Since ALEC first published the “Rich States, Poor States” report in 2007, with its Economic Outlook Ranking, experts say states rated better by ALEC have actually done worse economically. Business Insider analyst Joe Weisenthal calls the ALEC report “silly.”

“Obviously ALEC is ranking states based on each state’s level of deregulation and rewarding the most deregulated states, but the outcomes seem to have very little bearing on where companies actually want to launch and do business,” Weisenthal said.

Good Jobs First and the Iowa Policy Project issued a comprehensive report in 2012, “Selling Snake Oil to the States,” critiquing “Rich States, Poor States” on methodological grounds. The authors concluded that the criteria that ALEC uses to rank states, such as eliminating progressive taxes, suppressing wages, and cutting public services are actually a recipe for economic inequality, declining incomes, and undermining public infrastructure and education that really matter for long-term economic growth.

Working families hit hardest

The devastating impact of the Koch/ALEC budget agenda in Kansas must be enough to make some people glad they’re not in Kansas anymore.

The result of Governor Brownback’s ALEC-backed policies in the Sunflower State has been to widen the income inequality gap by shifting income to the state’s wealthiest taxpayers and corporations, while suppressing wages and cutting services for the middle class, low-income children, and veterans. Brownback slashed education funding by $51 million last school year, forcing the early closure of Kansas schools, and asked for another $62.6 million in cuts this past July. Meanwhile, Kansas corporations walked away with $276.7 million in tax breaks and subsidies during Brownback’s first term in office.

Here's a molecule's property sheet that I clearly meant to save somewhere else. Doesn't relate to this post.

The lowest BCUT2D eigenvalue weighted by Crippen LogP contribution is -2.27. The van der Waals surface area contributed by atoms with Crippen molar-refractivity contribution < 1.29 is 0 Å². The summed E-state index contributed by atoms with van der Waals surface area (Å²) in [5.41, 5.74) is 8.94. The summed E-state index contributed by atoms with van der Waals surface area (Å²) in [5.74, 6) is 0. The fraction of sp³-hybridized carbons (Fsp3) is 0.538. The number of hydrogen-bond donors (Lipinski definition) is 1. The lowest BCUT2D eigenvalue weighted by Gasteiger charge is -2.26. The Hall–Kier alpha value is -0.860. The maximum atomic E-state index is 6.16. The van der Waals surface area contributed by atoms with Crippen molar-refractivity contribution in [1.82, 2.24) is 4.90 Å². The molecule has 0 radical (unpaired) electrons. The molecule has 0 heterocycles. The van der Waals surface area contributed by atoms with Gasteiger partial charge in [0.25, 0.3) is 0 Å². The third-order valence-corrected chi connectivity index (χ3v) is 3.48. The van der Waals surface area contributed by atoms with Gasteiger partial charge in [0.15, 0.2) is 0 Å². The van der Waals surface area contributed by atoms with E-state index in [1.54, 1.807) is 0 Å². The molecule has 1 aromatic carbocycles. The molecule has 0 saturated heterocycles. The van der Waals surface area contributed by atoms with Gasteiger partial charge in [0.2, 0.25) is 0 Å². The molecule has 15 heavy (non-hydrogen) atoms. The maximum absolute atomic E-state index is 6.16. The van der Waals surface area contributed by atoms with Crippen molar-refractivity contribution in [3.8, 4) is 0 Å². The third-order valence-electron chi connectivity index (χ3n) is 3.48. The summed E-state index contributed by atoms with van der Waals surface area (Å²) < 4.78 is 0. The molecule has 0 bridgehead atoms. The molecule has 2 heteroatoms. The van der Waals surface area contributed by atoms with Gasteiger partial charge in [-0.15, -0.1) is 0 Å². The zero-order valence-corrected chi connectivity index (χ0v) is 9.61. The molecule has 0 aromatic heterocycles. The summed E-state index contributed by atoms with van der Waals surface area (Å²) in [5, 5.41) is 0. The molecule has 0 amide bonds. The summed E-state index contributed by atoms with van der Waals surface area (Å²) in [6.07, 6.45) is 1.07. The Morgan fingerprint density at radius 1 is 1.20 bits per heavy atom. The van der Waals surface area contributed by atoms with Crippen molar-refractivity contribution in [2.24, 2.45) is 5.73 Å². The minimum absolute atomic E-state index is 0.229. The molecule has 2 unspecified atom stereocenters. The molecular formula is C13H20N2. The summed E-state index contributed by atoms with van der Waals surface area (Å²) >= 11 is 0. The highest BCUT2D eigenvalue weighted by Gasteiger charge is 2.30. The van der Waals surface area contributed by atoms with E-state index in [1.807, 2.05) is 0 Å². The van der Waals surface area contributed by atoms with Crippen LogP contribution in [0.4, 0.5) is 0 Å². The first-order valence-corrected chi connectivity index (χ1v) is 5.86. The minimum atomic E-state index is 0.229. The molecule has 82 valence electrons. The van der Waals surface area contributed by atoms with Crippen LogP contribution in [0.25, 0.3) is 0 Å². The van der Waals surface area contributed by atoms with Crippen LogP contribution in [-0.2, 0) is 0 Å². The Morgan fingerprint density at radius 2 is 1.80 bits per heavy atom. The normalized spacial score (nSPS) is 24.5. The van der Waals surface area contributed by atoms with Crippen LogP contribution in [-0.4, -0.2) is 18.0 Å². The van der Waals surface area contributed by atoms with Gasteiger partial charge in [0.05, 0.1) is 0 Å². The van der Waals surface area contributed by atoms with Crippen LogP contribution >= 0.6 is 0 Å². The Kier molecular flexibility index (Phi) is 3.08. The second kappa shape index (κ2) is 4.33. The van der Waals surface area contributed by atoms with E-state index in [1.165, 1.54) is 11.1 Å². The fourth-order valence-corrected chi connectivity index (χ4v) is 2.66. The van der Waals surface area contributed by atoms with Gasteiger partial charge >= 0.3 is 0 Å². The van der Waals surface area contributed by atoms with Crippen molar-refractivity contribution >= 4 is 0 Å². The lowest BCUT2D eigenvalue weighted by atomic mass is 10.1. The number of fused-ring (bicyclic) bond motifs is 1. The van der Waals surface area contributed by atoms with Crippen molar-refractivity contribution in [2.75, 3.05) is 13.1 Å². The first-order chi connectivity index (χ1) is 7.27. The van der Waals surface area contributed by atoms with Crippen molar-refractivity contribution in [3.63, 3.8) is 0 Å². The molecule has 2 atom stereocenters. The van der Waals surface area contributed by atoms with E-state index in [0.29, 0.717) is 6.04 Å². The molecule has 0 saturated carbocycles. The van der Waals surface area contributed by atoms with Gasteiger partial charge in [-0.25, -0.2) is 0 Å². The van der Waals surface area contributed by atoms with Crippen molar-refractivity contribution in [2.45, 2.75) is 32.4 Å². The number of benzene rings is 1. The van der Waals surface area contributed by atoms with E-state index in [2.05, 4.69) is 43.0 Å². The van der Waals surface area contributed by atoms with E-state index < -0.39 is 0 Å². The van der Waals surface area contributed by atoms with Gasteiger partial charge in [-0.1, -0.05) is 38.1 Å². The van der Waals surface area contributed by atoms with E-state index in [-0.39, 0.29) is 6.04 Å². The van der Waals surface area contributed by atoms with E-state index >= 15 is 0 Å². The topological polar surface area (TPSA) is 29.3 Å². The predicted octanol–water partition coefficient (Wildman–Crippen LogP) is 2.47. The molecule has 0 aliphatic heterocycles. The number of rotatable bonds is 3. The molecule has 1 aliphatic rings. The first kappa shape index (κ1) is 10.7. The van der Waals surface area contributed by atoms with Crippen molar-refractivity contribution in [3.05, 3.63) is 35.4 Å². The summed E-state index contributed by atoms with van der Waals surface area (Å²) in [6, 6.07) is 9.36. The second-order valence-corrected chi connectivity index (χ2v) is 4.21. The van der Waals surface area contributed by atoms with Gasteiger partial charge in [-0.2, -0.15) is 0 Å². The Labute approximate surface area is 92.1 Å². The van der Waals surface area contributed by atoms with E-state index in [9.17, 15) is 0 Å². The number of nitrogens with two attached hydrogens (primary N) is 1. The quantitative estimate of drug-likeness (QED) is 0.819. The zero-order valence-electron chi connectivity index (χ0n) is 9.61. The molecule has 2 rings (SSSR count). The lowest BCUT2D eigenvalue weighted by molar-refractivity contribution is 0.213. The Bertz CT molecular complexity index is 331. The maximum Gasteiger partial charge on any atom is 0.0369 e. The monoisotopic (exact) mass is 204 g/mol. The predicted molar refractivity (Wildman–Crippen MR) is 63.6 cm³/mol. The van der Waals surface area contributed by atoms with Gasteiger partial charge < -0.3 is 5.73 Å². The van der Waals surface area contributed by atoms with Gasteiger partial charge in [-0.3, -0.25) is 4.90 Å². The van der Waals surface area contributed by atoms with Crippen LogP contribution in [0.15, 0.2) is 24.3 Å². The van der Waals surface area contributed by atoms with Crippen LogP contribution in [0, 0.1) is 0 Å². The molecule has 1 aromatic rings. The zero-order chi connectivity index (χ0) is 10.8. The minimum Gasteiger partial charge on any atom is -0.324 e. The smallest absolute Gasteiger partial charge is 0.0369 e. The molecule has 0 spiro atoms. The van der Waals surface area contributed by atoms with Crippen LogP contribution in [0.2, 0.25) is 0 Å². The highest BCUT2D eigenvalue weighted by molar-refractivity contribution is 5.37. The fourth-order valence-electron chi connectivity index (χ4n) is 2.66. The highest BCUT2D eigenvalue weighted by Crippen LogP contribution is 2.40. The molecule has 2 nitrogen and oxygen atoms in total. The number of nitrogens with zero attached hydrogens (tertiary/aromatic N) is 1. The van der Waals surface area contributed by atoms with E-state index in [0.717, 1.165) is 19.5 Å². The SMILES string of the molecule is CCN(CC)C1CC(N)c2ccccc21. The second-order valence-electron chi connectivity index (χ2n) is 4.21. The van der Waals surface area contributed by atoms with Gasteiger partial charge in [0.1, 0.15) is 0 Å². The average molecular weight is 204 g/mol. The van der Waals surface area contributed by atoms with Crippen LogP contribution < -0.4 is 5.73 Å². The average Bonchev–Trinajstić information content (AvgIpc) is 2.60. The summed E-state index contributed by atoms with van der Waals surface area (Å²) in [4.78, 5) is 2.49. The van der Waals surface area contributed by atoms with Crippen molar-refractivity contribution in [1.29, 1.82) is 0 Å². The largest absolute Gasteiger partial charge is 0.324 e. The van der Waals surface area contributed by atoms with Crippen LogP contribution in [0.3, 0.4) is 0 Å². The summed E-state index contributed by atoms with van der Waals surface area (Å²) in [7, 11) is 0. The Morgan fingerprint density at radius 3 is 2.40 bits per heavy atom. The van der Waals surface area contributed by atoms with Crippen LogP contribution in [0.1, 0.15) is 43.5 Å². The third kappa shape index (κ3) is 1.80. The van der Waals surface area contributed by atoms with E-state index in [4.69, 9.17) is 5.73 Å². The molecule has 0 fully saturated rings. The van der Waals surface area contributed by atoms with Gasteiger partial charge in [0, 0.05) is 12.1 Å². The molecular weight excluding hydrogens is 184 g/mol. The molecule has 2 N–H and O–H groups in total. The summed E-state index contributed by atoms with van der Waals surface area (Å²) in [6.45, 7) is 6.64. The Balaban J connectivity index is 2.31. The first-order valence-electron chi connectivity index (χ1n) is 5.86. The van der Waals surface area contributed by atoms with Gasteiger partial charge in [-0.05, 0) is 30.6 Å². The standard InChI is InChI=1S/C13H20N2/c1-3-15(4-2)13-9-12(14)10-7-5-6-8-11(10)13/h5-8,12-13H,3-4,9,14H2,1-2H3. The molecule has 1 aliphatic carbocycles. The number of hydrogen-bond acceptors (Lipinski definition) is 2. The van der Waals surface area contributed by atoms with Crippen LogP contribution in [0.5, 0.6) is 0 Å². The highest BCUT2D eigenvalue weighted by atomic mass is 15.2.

The biggest benefits of Governor Brownback’s 2012 tax program went to the top 1 percent, while actually increasing taxes for the bottom 20 percent. Kansas now has the ninth most unfair tax system of any state in the country, according to the Institute on Taxation and Economic Policy. The poorest 20 percent of Kansans pay 11.1 percent of their income in state taxes, while the richest 1 percent pay just 3.6 percent.

ALEC’s supply-side policies are getting a cold reception among Kansas residents. A recent poll found that Governor Brownback is the most disliked governor in the country, with an approval rating of only 26 percent, and that three out of four people surveyed believed they were paying higher state taxes now than two years ago.

“ALEC is rolling out this latest report on the eve of its meeting in Arizona with the 2016 election heating up to try to convince people that its prescription of tax cuts for the rich and austerity for the rest of us is sound economics,” said Lisa Graves, executive director of the Center for Media and Democracy. “Those policies have failed in Wisconsin, and they are failing in Kansas.”

Arn Pearson is senior policy advisor at the Center for Media and Democracy.